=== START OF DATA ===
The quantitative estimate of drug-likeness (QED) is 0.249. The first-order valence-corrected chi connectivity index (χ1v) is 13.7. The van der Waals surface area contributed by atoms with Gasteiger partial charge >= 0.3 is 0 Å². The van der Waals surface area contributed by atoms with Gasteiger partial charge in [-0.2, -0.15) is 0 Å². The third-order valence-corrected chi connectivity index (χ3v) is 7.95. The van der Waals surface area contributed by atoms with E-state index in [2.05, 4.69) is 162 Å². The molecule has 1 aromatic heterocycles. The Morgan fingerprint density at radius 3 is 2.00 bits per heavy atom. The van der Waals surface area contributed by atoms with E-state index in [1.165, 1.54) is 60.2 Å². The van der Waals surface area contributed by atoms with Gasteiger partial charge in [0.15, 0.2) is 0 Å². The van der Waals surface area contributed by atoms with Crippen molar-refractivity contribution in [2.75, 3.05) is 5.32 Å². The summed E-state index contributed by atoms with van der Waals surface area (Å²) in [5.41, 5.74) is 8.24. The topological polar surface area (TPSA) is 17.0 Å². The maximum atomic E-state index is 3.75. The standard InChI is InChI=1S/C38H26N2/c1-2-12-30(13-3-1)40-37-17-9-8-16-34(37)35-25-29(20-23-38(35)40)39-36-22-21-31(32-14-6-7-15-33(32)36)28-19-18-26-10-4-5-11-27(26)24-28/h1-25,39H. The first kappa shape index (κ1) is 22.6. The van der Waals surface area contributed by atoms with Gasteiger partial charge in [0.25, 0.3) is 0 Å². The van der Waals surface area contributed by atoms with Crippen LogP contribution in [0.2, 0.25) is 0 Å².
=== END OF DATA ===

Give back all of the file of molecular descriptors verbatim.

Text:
The quantitative estimate of drug-likeness (QED) is 0.249. The first-order valence-corrected chi connectivity index (χ1v) is 13.7. The van der Waals surface area contributed by atoms with Gasteiger partial charge >= 0.3 is 0 Å². The van der Waals surface area contributed by atoms with Gasteiger partial charge in [-0.2, -0.15) is 0 Å². The third-order valence-corrected chi connectivity index (χ3v) is 7.95. The van der Waals surface area contributed by atoms with E-state index in [2.05, 4.69) is 162 Å². The molecule has 1 aromatic heterocycles. The Morgan fingerprint density at radius 3 is 2.00 bits per heavy atom. The van der Waals surface area contributed by atoms with E-state index in [1.165, 1.54) is 60.2 Å². The van der Waals surface area contributed by atoms with Gasteiger partial charge in [0.15, 0.2) is 0 Å². The van der Waals surface area contributed by atoms with Crippen molar-refractivity contribution in [2.75, 3.05) is 5.32 Å². The summed E-state index contributed by atoms with van der Waals surface area (Å²) in [5.41, 5.74) is 8.24. The topological polar surface area (TPSA) is 17.0 Å². The maximum atomic E-state index is 3.75. The standard InChI is InChI=1S/C38H26N2/c1-2-12-30(13-3-1)40-37-17-9-8-16-34(37)35-25-29(20-23-38(35)40)39-36-22-21-31(32-14-6-7-15-33(32)36)28-19-18-26-10-4-5-11-27(26)24-28/h1-25,39H. The first kappa shape index (κ1) is 22.6. The van der Waals surface area contributed by atoms with Gasteiger partial charge in [0.25, 0.3) is 0 Å². The van der Waals surface area contributed by atoms with Crippen LogP contribution in [0.2, 0.25) is 0 Å².